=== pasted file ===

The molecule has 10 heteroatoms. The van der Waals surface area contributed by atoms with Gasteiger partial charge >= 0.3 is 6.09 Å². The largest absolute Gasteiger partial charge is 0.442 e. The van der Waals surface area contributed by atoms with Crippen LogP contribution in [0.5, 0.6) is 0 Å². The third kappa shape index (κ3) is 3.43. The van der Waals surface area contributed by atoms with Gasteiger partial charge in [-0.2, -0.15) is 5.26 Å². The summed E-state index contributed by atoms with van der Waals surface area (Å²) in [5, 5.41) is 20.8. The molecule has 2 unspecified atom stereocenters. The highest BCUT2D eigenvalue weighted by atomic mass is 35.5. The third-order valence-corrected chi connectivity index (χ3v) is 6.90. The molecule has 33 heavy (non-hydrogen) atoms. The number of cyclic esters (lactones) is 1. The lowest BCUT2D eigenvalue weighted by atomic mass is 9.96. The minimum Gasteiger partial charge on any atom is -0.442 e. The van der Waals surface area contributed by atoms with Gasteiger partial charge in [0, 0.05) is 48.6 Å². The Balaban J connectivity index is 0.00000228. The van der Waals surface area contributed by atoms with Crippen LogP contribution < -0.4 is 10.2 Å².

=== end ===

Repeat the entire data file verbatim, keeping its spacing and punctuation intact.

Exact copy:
The molecule has 10 heteroatoms. The van der Waals surface area contributed by atoms with Gasteiger partial charge >= 0.3 is 6.09 Å². The largest absolute Gasteiger partial charge is 0.442 e. The van der Waals surface area contributed by atoms with Crippen LogP contribution in [0.5, 0.6) is 0 Å². The third kappa shape index (κ3) is 3.43. The van der Waals surface area contributed by atoms with Gasteiger partial charge in [-0.2, -0.15) is 5.26 Å². The summed E-state index contributed by atoms with van der Waals surface area (Å²) in [5, 5.41) is 20.8. The molecule has 2 unspecified atom stereocenters. The highest BCUT2D eigenvalue weighted by atomic mass is 35.5. The third-order valence-corrected chi connectivity index (χ3v) is 6.90. The molecule has 33 heavy (non-hydrogen) atoms. The number of cyclic esters (lactones) is 1. The lowest BCUT2D eigenvalue weighted by atomic mass is 9.96. The minimum Gasteiger partial charge on any atom is -0.442 e. The van der Waals surface area contributed by atoms with Gasteiger partial charge in [0, 0.05) is 48.6 Å². The Balaban J connectivity index is 0.00000228. The van der Waals surface area contributed by atoms with Crippen LogP contribution < -0.4 is 10.2 Å².